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Discussion Starter #1
Hi all,
ive just ordered a new combined fuel pump / fuel sender for my March 1997 built HSE 4.6, from 4wheel drive industries ( off eBay).
i was surprised how cheap it was at $158 Australian.
I hope I have not made a mistake and bought junk? I presume the original equipment unit would cost far more.
Are they difficult to install?
I recently replaced the submerged pump in my wife's Jaguar X300 XJ and it was a particularly nasty job for something that looked simple.
Al
 

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The factory procedure is to remove the fuel tank which is fairly easy I believe except for disconnecting the fuel lines at the top of the tank. Not sure how difficult this is. The other option is to cut a whole in the floor behind the passenger's seat (left side of car when looking from front). Cut the carpet and underlay on three sides, about 8 inches square and fold up towards seat. You will see the metal floor is corrugated. Use an angle grinder with thin cut off disc to cut along the upper edge of the corrugation so there is no chance of cutting the tank. The cross cut has some potential to cut the tank but it is something like an inch below the metal so if you just cut through it you should be OK. Fold up towards seat. On my 98 the line connectors had a collar that you pushed back to release the pipe. These were quite rusty and I was lucky to be able to reuse them. You can turn the lock ring with large slip joint pliers or tap it around with hammer and screw driver. This is all from memory from two years ago so my apologies if I have something wrong. Good luck.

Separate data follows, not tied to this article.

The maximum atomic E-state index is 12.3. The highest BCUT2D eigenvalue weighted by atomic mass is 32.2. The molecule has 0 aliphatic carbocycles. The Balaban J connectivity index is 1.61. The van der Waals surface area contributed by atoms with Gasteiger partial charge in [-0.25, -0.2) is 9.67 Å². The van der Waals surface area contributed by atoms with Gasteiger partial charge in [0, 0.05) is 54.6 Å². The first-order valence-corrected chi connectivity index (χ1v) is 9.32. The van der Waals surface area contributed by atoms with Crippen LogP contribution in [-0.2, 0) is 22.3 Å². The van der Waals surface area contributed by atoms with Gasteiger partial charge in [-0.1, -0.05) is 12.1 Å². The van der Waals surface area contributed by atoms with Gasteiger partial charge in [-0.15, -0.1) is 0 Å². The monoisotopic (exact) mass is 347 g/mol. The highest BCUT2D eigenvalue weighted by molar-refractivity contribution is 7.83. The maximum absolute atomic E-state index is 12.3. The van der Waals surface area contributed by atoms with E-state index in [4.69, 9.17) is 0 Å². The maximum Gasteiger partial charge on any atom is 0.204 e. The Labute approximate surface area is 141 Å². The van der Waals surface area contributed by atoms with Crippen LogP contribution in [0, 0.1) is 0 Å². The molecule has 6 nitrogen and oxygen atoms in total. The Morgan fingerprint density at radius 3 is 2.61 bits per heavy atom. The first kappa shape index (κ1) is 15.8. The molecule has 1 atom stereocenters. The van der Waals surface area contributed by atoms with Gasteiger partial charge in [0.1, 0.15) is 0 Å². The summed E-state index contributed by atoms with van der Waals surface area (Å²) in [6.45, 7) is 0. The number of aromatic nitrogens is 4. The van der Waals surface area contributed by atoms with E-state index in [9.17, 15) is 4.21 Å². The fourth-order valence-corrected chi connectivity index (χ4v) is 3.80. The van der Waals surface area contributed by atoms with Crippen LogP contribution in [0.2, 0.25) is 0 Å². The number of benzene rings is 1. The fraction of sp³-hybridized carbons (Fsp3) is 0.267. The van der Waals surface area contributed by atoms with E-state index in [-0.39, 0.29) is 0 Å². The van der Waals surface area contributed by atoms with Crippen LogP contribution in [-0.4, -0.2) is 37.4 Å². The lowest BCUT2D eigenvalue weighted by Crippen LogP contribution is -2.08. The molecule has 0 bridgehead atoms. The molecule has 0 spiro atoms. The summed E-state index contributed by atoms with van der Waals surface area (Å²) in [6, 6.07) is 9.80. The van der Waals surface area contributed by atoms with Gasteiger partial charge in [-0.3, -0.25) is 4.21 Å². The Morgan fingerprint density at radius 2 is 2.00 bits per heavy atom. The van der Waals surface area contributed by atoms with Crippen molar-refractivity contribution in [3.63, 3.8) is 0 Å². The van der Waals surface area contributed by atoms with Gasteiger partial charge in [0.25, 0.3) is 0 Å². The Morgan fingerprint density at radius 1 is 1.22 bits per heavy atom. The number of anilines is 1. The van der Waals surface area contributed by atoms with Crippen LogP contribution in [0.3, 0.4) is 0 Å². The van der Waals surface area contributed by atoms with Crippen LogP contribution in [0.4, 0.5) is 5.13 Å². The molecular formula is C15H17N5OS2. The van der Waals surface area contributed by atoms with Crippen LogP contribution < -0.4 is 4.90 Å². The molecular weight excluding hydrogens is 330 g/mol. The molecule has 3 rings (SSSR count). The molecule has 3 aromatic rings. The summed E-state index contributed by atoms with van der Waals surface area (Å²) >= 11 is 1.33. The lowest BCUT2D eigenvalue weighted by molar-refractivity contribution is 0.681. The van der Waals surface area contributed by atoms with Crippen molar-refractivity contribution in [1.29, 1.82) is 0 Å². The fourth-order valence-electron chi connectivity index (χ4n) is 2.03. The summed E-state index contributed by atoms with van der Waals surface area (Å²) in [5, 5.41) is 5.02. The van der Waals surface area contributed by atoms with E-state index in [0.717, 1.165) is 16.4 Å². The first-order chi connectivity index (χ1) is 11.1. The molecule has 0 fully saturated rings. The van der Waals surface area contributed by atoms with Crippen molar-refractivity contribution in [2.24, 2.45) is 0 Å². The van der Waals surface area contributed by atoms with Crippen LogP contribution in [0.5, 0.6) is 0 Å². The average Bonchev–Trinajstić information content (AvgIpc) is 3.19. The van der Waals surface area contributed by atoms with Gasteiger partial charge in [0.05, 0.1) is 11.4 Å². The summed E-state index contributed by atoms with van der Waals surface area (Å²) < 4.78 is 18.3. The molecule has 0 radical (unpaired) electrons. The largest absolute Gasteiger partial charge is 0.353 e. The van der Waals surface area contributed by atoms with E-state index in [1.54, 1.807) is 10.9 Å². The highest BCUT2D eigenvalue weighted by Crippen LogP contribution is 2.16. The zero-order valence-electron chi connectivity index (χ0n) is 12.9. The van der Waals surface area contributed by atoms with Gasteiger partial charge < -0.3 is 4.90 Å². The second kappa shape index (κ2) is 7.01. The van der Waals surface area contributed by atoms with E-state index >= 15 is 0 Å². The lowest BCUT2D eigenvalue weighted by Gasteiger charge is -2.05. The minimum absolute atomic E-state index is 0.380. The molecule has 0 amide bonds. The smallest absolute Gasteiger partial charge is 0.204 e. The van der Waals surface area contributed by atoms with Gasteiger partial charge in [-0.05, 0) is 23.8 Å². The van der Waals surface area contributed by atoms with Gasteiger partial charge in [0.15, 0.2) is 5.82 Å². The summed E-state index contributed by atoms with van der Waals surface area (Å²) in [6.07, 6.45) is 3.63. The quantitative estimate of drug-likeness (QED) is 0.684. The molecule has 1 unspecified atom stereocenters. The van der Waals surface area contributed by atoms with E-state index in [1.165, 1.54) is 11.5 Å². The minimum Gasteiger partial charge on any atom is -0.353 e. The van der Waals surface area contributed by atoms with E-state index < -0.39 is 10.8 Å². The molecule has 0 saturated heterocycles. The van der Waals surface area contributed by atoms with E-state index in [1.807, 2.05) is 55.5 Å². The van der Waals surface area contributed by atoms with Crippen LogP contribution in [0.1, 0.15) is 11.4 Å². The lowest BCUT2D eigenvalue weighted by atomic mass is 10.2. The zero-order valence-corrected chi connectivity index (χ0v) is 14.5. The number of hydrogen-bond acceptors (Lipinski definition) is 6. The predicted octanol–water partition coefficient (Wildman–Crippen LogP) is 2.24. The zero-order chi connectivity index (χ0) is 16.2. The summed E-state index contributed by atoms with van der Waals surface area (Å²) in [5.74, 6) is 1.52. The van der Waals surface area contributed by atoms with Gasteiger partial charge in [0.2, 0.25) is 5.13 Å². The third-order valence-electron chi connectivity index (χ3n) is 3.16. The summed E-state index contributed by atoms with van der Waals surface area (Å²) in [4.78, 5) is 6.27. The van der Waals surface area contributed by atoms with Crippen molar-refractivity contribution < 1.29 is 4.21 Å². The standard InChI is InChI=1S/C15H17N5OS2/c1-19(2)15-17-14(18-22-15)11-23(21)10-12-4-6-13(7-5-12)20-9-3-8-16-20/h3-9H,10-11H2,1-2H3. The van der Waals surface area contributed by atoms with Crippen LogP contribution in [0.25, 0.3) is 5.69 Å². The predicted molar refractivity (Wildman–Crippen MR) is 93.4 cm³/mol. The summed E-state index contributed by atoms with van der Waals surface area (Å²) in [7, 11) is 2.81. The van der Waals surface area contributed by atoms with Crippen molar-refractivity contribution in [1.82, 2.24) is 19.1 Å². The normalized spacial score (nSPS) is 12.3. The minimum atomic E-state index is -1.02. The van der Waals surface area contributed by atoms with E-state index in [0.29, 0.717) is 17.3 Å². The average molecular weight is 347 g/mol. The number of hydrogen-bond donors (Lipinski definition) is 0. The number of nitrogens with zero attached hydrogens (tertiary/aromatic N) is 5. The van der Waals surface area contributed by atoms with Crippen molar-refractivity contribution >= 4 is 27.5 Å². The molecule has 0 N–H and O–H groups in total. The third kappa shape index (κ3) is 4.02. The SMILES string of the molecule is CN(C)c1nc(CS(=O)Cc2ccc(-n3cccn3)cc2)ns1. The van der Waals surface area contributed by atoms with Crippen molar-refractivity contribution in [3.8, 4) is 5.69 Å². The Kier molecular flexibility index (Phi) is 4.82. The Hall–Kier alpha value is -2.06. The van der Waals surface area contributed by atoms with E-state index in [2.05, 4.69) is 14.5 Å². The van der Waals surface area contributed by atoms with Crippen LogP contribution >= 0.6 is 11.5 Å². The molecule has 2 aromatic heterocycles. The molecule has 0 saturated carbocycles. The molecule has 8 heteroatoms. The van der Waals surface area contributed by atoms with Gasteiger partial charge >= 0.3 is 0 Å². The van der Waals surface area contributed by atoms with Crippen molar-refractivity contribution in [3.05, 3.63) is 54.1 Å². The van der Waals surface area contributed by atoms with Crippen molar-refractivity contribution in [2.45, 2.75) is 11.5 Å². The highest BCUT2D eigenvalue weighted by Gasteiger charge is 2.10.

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Don't do a hatchet job, do it properly. Dropping the tank isn't difficult and once you have lowered the front of it down you can get to the pipes very easily.
 

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Total agreement Richard. Nothing is worse that finding a bodge job by a shop or previous owner. Seriously, would you cut a hole in your kitchen floor to run the water line for an ice maker?
 

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Total agreement Richard. Nothing is worse that finding a bodge job by a shop or previous owner. Seriously, would you cut a hole in your kitchen floor to run the water line for an ice maker?

Well!
Cut the floor? Surely not!! Waddya take us for?
Not when duct taping said waterline to the baseboards works just fine!:dance:

When it comes to the fuel system however, I am 100% in agreement.
DO not cut a hole. It will take longer in the end, be potential source of fumes later on, and of course there is the very real chance of a spark and an unknown leak in the top of the tank causing an explosion, fire, and one less P-38......(owners are a dime a dozen)
get a floor jack with a 1 ft square of plywood or a transmission jack and lower front of the tank first, remove the hoses, then drop the whole thing onto the jack. the only tricky part is the filler neck, which is tight, but very doable. Roll it out,